Travel With Us

Enter your email address

World’s First Commercial Aurora Australis Flight Doesn’t Disappoint

Watch up-close footage of the Aurora Australis from the inside of a commercial flight

130 lucky passengers got to view the stunning Aurora lights from the first commercial Southern Lights flight.

Sold out in just five days the chartered Aurora Australis flight was led by Dr Ian Griffin from the Otago Museum.

“It’s a trip I'll remember not only for the amazing photos and lovely views but also for the many amazing people I met during the project".

The Aurora Australis is a beautiful phenomenon caused by electric currents and solar winds passing rapidly over the Earth’s magnetic field, striking atoms in the Earth’s upper atmosphere. The Australis enters the atmosphere at a very high altitude. Tasmanians are often lucky enough to catch a glimpse of the bright lights, and on rare occasions, they can be seen over Victoria. Murray Parkinson space weather specialist from the Bureau of Meteorology explains why the spectacular light show will show up over Australia:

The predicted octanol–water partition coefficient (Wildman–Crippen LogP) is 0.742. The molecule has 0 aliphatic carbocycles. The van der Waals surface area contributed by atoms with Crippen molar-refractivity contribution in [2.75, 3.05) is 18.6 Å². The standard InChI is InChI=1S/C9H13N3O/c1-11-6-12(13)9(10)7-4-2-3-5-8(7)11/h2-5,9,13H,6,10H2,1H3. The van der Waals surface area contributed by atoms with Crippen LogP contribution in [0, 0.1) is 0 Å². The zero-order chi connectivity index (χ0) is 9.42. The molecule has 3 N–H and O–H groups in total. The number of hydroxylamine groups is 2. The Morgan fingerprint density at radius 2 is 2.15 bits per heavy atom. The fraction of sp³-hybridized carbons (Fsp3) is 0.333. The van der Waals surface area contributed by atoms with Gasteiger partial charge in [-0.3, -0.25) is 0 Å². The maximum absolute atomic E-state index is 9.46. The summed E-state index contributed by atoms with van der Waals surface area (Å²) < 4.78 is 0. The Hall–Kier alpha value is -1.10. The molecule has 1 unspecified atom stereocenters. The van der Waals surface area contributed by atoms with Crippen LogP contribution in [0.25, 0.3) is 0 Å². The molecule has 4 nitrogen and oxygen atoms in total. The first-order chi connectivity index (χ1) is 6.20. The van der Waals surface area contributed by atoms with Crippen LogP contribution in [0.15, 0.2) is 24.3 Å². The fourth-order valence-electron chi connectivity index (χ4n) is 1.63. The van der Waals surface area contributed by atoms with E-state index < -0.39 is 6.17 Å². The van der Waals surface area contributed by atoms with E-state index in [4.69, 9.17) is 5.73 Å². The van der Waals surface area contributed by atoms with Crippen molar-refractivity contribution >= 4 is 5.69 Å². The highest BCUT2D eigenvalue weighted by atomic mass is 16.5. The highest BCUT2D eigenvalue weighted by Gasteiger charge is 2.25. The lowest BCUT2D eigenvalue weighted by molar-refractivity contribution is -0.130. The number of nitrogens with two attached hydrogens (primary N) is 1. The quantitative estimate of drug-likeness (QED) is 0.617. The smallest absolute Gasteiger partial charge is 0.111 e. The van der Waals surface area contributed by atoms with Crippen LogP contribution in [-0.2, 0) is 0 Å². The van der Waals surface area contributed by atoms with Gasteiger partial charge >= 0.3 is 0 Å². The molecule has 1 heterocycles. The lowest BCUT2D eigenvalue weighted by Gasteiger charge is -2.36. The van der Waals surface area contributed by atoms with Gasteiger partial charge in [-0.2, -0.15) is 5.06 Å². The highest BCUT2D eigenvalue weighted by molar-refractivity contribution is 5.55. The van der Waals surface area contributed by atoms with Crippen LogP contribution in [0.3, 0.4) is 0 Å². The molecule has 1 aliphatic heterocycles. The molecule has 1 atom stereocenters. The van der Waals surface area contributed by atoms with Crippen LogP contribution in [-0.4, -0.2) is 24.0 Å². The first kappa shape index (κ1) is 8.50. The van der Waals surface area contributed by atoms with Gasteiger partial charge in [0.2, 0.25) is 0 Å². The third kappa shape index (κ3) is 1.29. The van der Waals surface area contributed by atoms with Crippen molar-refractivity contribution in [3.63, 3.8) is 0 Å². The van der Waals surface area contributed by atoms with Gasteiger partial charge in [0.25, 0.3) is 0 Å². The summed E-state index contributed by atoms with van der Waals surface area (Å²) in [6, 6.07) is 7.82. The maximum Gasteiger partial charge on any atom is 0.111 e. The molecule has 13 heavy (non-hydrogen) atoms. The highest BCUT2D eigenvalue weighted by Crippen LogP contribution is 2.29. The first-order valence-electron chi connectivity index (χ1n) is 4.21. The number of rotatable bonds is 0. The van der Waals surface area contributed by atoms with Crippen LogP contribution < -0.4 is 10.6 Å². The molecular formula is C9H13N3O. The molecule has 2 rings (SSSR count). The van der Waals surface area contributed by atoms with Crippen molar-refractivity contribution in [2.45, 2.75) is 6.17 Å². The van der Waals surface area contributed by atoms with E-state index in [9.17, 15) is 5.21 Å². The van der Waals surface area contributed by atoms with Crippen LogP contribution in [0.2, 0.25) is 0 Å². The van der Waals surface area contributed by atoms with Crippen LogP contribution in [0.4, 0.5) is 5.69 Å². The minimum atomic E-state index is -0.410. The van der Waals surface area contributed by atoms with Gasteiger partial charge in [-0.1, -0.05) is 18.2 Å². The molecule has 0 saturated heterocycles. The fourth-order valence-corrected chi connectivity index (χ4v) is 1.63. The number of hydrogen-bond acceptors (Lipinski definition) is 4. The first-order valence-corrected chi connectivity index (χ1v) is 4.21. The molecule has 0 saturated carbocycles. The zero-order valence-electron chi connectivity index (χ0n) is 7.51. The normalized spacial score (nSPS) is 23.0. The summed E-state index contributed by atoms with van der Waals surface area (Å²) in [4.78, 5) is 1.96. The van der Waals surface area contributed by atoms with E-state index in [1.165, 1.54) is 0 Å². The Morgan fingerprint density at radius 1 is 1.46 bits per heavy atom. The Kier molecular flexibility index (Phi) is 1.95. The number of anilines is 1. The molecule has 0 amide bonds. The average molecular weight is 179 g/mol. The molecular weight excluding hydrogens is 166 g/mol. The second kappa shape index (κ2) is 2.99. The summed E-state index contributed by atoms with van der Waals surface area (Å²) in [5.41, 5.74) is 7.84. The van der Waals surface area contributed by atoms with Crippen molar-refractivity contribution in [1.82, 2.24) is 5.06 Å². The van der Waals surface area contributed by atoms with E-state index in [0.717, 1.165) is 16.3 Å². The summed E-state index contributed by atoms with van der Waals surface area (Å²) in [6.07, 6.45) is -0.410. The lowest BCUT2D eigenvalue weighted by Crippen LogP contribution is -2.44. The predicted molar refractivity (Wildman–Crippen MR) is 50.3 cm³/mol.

"With a solar superstorm, there is so much energy being driven into the system it usually will expand toward the equator. During a solar maximum [once every 11 years] it may pass over Tasmania, when there is a geomagnetic storm, all the guys and girls keen on taking pictures of aurora australis drive down to the Victorian coast and usually get beautiful photos of the horizon."

Video: Stephen Voss

The photos taken by the passengers on the eight hour Air New Zealand 767 flight were out of this world. Every passenger had a window seat to enjoy the views. Tickets cost $4000 for economy and a whopping $8000 for business and sold out in less than five days.





The flight took place over a seven hour period in the Equinox Aurora period, 12 hours of daylight and 12 hours of darkness. Leaving Dunedin airport at 9pnm and returning early this morning. The flight path zig-zagged over the international dateline so passengers on either side of the plane could get a good view of the southern lights.

The next flight is rumoured to be on board a Dreamliner- “We’re hoping it will be a Dreamliner. The other option, of course, is the likes of Air New Zealand have the new A320 which would probably have the range to do what we are wanting to do” says managing director John Harley.

The next Orbit travel is set for 2018, and if its anything like this year’s spectacular show, its time to start saving.

Header: Wikimedia Commons

Related Articles

Discuss this article


Never miss a Nat Geo moment

Your email address
We use our own and third-party cookies to improve our services, personalise your advertising and remember your preferences. If you continue browsing, or click on the accept button on this banner, we understand that you accept the use of cookies on our website. For more information visit our Cookies Policy AcceptClose cookie policy overlay